"this" keyword and getElementsByTagName

I’m working through the Sitepoint book Simply Javascript and I’m having problems understanding the code execution in the section on event listeners, specifically the use of the keyword this and the results of the getElementsByTagName method.

The js code is here - most of the comments are my attempts at understanding the code. The Core methods are a library given in the book to deal with cross-browser issues regarding to event listeners.

var Tooltips = {
	init: function() {
		var links = document.getElementsByTagName("a");
		for (var i = 0; i < links.length; i++) {
			var title = links[i].getAttribute("title");
			// debug block
			targetUrl = links[i].getAttribute("href");
			alert("links[i]:" + links[i]);	// gives url - why not <a>?
			alert("target: " + targetUrl);	// gives url
			// end debug
			if (title && title.length > 0) {
				Core.addEventListener(links[i], "mouseover", Tooltips.showTipListener); // element?, "event", listener
				Core.addEventListener(links[i], "focus", Tooltips.showTipListener);
				Core.addEventListener(links[i], "mouseout", Tooltips.hideTipListener);
				Core.addEventListener(links[i], "blur", Tooltips.hideTipListener);
	showTip: function(link) {
		var tip = document.createElement("span");	// tip = span
		tip.className = "tooltip";		// now have span with class tooltip
		var tipText = document.createTextNode(link.title);	// create new textnode with the title text from the orig html
		tip.appendChild(tipText); // place the new textnode in the DOM as child of span
		link.appendChild(tip);	// add the whole span inside the <a>
		link._tooltip = tip;
		link.title = "";
		// fix for safari2/opera9 repaint issue
		document.documentElement.style.position =  "relative";
	hideTip: function(link) {
		if (link._tooltip) {
			link.title = link._tooltip.childNodes[0].nodeValue;
			link._tooltip = null;
			// fix for safari2/opera9 repaint issue
			document.documentElement.style.position = "static";
	showTipListener: function(event) {
		//alert(this);	//		showing url
		Tooltips.showTip(this);	// 
	hideTipListener: function(event) {


The html file is:

<!DOCTYPE html PUBLIC "-//W3C//DTD HTML 4.01 Transitional//EN" "http://www.w3.org/TR/html4/loose.dtd">
<html lang="en">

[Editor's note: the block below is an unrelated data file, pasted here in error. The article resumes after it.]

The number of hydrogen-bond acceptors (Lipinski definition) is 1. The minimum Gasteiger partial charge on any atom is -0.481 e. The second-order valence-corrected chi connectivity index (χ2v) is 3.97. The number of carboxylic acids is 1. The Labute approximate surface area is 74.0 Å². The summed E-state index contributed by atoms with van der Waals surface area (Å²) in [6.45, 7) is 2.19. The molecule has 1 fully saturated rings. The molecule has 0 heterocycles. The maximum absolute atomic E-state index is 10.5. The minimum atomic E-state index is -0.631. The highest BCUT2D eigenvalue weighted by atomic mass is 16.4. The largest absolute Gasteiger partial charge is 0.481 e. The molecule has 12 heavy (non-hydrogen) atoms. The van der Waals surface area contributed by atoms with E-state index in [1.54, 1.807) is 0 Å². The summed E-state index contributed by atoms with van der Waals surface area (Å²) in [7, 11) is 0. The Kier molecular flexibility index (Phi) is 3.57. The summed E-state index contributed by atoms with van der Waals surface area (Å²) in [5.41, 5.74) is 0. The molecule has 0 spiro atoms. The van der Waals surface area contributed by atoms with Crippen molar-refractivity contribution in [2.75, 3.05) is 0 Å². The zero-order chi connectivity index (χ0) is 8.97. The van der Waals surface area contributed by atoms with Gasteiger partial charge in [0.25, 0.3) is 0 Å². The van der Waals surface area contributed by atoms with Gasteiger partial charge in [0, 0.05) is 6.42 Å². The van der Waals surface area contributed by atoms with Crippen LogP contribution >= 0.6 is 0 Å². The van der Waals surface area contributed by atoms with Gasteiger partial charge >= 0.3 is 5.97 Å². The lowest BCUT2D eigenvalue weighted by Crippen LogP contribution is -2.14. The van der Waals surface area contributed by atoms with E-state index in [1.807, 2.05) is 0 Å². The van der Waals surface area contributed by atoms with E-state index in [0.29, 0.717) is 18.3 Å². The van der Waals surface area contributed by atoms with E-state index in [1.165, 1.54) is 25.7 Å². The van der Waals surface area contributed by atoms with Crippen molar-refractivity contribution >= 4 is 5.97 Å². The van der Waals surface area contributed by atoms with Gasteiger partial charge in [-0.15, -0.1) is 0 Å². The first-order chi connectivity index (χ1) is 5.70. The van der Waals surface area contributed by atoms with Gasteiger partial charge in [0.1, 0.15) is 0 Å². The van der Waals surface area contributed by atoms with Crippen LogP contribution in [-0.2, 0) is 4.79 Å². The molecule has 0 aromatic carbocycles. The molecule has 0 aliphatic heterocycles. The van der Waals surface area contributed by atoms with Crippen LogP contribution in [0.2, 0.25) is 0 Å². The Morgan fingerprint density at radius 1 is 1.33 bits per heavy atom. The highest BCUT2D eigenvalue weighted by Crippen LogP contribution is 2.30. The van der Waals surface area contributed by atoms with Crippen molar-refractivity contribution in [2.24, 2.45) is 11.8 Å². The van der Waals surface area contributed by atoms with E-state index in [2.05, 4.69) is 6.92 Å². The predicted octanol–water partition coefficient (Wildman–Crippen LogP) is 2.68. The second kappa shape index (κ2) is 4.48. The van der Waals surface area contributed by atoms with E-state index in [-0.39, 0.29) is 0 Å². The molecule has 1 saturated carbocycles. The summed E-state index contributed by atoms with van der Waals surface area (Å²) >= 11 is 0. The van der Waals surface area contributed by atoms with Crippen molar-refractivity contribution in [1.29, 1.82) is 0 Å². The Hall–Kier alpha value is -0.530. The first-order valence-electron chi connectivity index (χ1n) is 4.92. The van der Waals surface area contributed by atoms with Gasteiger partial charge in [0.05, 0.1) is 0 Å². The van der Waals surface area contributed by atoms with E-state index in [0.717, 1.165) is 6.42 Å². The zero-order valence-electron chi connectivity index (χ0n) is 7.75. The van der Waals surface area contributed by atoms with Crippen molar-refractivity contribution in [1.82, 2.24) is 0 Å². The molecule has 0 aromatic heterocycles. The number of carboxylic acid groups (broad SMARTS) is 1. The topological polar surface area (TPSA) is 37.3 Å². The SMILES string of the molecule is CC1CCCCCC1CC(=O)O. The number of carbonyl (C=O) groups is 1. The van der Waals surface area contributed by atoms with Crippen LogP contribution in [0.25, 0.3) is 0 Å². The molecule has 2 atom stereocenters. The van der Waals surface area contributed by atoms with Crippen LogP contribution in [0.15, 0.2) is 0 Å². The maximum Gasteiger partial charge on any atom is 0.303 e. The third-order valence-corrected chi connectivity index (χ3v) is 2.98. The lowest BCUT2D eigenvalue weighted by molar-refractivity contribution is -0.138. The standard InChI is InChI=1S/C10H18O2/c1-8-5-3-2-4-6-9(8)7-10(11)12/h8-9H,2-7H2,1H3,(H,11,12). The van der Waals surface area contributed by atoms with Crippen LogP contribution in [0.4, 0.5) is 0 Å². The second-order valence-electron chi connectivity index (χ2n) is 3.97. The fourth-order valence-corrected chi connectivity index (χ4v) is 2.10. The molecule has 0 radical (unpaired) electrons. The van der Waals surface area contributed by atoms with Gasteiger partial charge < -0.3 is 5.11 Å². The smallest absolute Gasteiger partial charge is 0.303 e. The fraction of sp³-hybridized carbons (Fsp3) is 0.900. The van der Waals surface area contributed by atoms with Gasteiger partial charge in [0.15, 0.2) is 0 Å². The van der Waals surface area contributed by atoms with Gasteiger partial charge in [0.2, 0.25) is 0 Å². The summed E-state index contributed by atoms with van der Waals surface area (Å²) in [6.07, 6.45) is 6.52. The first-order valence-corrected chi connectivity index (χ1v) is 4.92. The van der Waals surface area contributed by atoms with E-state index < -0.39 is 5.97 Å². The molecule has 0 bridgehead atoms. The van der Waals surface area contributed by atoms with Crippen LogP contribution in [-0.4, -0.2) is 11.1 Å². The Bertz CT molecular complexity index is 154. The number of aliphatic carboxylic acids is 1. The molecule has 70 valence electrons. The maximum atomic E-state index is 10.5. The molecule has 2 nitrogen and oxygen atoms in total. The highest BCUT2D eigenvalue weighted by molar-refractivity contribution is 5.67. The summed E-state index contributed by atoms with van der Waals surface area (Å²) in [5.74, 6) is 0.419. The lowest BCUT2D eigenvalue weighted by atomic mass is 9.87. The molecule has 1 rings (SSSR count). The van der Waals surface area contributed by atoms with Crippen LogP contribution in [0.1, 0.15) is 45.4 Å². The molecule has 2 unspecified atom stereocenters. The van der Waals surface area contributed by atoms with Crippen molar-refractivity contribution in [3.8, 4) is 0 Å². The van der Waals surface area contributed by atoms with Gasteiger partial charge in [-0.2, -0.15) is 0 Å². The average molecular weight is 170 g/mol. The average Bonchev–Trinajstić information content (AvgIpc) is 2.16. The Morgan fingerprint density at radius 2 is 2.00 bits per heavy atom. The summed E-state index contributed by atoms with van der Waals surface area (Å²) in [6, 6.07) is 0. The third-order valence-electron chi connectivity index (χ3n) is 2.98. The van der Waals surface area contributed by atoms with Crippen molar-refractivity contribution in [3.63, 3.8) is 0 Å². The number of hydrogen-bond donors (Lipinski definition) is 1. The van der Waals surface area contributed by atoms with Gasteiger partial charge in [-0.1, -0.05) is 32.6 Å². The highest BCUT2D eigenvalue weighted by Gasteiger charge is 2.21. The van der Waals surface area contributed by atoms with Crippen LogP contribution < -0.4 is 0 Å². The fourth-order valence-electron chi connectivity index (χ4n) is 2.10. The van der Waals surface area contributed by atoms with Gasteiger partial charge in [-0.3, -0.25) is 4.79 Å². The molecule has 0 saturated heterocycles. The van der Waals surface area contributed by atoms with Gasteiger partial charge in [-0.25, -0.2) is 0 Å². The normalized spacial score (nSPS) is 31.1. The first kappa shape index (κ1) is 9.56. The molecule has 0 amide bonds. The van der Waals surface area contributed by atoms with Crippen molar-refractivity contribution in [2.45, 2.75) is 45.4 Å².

<meta http-equiv="content-type" content="text/html; charset=utf-8">
    <title>Richer tooltips</title>
    <link rel="stylesheet" type="text/css" href="tooltips.css">
    <script type="text/javascript" src="../core.js"></script>
    <script type="text/javascript" src="tooltips.js"></script>
		<p>some useful web sites are:</p>
			<li><a class="richTip" href="http://www.google.co.uk/" 
				title="This is more information about Google, who promised to do no evil.">Google</a></li>
			<li><a class="richTip" href="http://www.twitter.com/" 
				title="Twitter is a social networking site that allows you to waste time while occasionally receiving useful information.">Twitter</a></li>
			<li><a class="richTip" href="http://www.flickr.com" title="I have my photos on my Flickr account.">Flickr</a></li>


A number of points:

I understood getElementsByTagName to give an array of that element so why does links[i] refer to the url and not the <a> element. Surely the url should be retrieved in a similar way to the title?

In the init function ‘this’ would refer to the window object - yes I get this. I thought that ‘this’ referred to the parent object of the current scope so why does it refer to the url in the showTipListener function?

Can anyone point me in the right direction here?


getElementsByTagName doesn’t return an array, it’s something array-like called a NodeList. It’s important to be aware of the distinction, although most of the time it behaves like an array.

You’re right that alert("links[i]:" + links[i]); should give you an alert saying “links[i]: [object HTMLAnchorElement]” (at least in Firefox). It seems that for links it’s decided that providing the href attribute instead is more useful. A stupid decision, if you ask me. You can fix it by doing this:

alert("links[i]:" + links[i].constructor);

showTipListener is triggered by an event on a DOM element (e.g. mouseover). When this happens, this refers to the element the event happened on. If you called the function manually (i.e. not via an event), then this would refer to the window object again.

If you haven’t yet, I’d recommend visiting quirksmode.org and going through the Events tutorial. It’s short and very clear.

Which can be found at Introduction to Events

Thanks for that both. I’ve used quirksmode before, but not the event article.